Intended for healthcare professionals


Can patients use family members as non-professional interpreters in consultations?

BMJ 2020; 368 doi: (Published 11 February 2020) Cite this as: BMJ 2020;368:m447

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  1. Abi Rimmer
  1. The BMJ

In an emergency, when a patient doesn’t speak your language, it can be tempting to ask a colleague or family member to interpret. This, however, comes with its own risks, as three experts tell Abi Rimmer

Interpreters should be neutral

Sofia Sarfraz, senior clinical fellow in paediatrics and medical education, says, “For patients who don’t share your language the gold standard is to use a professional interpreter. We’ve all, however, used patients’ family members or other health professionals as interpreters in consultations. It’s hard to see how medicine could function in our multicultural society without them, especially in emergencies. But non-professional interpreters should be used with caution and you should consider the risks.

“Medical interpreters have training and experience, which family members and other health professionals may lack. Interpreters should be neutral and passive, which may prove difficult for family.

“A family member may also give you their own version of events, and their emphasis may skew the whole consultation. It can also be difficult to check the veracity of the interpretation. This could lead to a misdiagnosis.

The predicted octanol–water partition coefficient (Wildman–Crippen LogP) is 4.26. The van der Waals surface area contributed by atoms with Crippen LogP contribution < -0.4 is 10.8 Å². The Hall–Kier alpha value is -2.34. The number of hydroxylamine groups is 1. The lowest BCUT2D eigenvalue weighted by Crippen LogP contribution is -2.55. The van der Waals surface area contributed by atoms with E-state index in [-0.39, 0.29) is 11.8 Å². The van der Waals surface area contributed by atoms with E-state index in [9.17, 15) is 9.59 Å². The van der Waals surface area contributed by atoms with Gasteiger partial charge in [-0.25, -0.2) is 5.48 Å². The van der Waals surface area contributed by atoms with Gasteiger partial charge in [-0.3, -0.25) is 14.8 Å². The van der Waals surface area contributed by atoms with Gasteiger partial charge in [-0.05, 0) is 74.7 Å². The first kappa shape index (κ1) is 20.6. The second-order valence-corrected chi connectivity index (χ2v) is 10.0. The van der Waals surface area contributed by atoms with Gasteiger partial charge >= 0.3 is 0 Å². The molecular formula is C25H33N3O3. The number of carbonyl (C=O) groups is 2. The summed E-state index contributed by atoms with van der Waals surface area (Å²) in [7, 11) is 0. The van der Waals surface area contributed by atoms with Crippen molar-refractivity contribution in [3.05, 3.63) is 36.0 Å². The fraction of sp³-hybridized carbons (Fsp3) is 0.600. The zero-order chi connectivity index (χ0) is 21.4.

“Similarly, a family member may find it hard to share difficult or bad news and they may have emotional or cultural reasons to distort your message. Or they may simply be bashful.

“Be aware that over-reliance on minors as translators can cause them harm. This can range from the child being taken out of school to act as an interpreter, to being traumatised by their exposure to a complex medical communication scenario.

“A final point to consider is that using interpreters can alter the dynamic of the consultation and failing to recognise this can degrade the quality of care. With extra people in the consultation we need to ensure that the patient feels heard and that we pick up on their non-verbal cues.

“Taking all this into consideration, my advice would be to use someone who is impartial—ideally a professional interpreter—where possible in your consultations, excluding emergencies. Should this not be possible, keeping the above in mind, you can use family members with caution and only to keep the patient safe, until other arrangements can be made.”

It may be appropriate in an emergency

Joydeep Grover, consultant in emergency medicine and specialist medicolegal adviser for Medical Defence Shield, says, “The GMC’s Good Medical Practice guidance expects doctors to “make sure that arrangements are made, where possible, to meet patients’ language and communication needs.”

“NHS England, in reference to primary care, states that, ‘The use of an inappropriately trained (or no) interpreter poses risks for both the patient and healthcare provider.’ And further, ‘The error rate of untrained interpreters (including family and friends) may make their use more high risk than not having an interpreter at all.’